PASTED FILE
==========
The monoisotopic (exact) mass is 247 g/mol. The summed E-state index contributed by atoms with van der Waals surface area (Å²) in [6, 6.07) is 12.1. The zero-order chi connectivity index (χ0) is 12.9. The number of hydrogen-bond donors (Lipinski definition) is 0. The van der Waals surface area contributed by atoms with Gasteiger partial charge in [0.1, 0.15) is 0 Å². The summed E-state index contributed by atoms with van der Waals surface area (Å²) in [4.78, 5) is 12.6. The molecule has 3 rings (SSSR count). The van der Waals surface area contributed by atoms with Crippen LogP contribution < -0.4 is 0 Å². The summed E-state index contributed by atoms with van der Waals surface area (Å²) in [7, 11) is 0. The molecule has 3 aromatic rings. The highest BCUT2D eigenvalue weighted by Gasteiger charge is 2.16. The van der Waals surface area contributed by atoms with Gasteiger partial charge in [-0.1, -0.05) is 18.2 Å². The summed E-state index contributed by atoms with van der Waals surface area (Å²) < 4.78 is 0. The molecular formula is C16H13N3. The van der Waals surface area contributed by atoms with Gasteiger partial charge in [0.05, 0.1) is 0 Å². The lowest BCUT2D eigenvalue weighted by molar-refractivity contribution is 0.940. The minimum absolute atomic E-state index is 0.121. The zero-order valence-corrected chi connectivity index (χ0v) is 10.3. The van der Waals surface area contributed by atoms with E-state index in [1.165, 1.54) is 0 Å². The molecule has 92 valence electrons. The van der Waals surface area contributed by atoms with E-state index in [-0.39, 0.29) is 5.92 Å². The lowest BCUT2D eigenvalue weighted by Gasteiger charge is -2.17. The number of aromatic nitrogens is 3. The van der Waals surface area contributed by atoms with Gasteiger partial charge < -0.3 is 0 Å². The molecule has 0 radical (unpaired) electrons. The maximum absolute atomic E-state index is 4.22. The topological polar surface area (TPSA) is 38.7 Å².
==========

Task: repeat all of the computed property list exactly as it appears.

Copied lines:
The monoisotopic (exact) mass is 247 g/mol. The summed E-state index contributed by atoms with van der Waals surface area (Å²) in [6, 6.07) is 12.1. The zero-order chi connectivity index (χ0) is 12.9. The number of hydrogen-bond donors (Lipinski definition) is 0. The van der Waals surface area contributed by atoms with Gasteiger partial charge in [0.1, 0.15) is 0 Å². The summed E-state index contributed by atoms with van der Waals surface area (Å²) in [4.78, 5) is 12.6. The molecule has 3 rings (SSSR count). The van der Waals surface area contributed by atoms with Crippen LogP contribution < -0.4 is 0 Å². The summed E-state index contributed by atoms with van der Waals surface area (Å²) in [7, 11) is 0. The molecule has 3 aromatic rings. The highest BCUT2D eigenvalue weighted by Gasteiger charge is 2.16. The van der Waals surface area contributed by atoms with Gasteiger partial charge in [-0.1, -0.05) is 18.2 Å². The summed E-state index contributed by atoms with van der Waals surface area (Å²) < 4.78 is 0. The molecular formula is C16H13N3. The van der Waals surface area contributed by atoms with Gasteiger partial charge in [0.05, 0.1) is 0 Å². The lowest BCUT2D eigenvalue weighted by molar-refractivity contribution is 0.940. The minimum absolute atomic E-state index is 0.121. The zero-order valence-corrected chi connectivity index (χ0v) is 10.3. The van der Waals surface area contributed by atoms with E-state index in [1.165, 1.54) is 0 Å². The molecule has 92 valence electrons. The van der Waals surface area contributed by atoms with E-state index in [-0.39, 0.29) is 5.92 Å². The lowest BCUT2D eigenvalue weighted by Gasteiger charge is -2.17. The number of aromatic nitrogens is 3. The van der Waals surface area contributed by atoms with Gasteiger partial charge < -0.3 is 0 Å². The molecule has 0 radical (unpaired) electrons. The maximum absolute atomic E-state index is 4.22. The topological polar surface area (TPSA) is 38.7 Å².